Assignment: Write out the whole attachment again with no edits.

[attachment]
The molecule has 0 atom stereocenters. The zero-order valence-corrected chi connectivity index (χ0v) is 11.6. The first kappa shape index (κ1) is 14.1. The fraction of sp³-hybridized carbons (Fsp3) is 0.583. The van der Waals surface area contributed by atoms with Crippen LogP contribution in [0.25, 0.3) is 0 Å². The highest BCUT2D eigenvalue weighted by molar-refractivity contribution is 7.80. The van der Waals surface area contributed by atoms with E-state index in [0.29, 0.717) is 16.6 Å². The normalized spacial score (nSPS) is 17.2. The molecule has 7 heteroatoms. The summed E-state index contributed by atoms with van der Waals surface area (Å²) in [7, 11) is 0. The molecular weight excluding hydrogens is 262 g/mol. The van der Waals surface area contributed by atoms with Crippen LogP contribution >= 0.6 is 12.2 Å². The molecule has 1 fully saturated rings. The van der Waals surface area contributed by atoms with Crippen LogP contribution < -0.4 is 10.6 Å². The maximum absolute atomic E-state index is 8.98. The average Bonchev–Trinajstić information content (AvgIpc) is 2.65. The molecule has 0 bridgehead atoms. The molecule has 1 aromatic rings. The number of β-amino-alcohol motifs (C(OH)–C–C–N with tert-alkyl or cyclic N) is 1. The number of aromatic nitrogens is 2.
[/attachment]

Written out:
The molecule has 0 atom stereocenters. The zero-order valence-corrected chi connectivity index (χ0v) is 11.6. The first kappa shape index (κ1) is 14.1. The fraction of sp³-hybridized carbons (Fsp3) is 0.583. The van der Waals surface area contributed by atoms with Crippen LogP contribution in [0.25, 0.3) is 0 Å². The highest BCUT2D eigenvalue weighted by molar-refractivity contribution is 7.80. The van der Waals surface area contributed by atoms with E-state index in [0.29, 0.717) is 16.6 Å². The normalized spacial score (nSPS) is 17.2. The molecule has 7 heteroatoms. The summed E-state index contributed by atoms with van der Waals surface area (Å²) in [7, 11) is 0. The molecular weight excluding hydrogens is 262 g/mol. The van der Waals surface area contributed by atoms with Crippen LogP contribution >= 0.6 is 12.2 Å². The molecule has 1 fully saturated rings. The van der Waals surface area contributed by atoms with Crippen LogP contribution < -0.4 is 10.6 Å². The maximum absolute atomic E-state index is 8.98. The average Bonchev–Trinajstić information content (AvgIpc) is 2.65. The molecule has 0 bridgehead atoms. The molecule has 1 aromatic rings. The number of β-amino-alcohol motifs (C(OH)–C–C–N with tert-alkyl or cyclic N) is 1. The number of aromatic nitrogens is 2.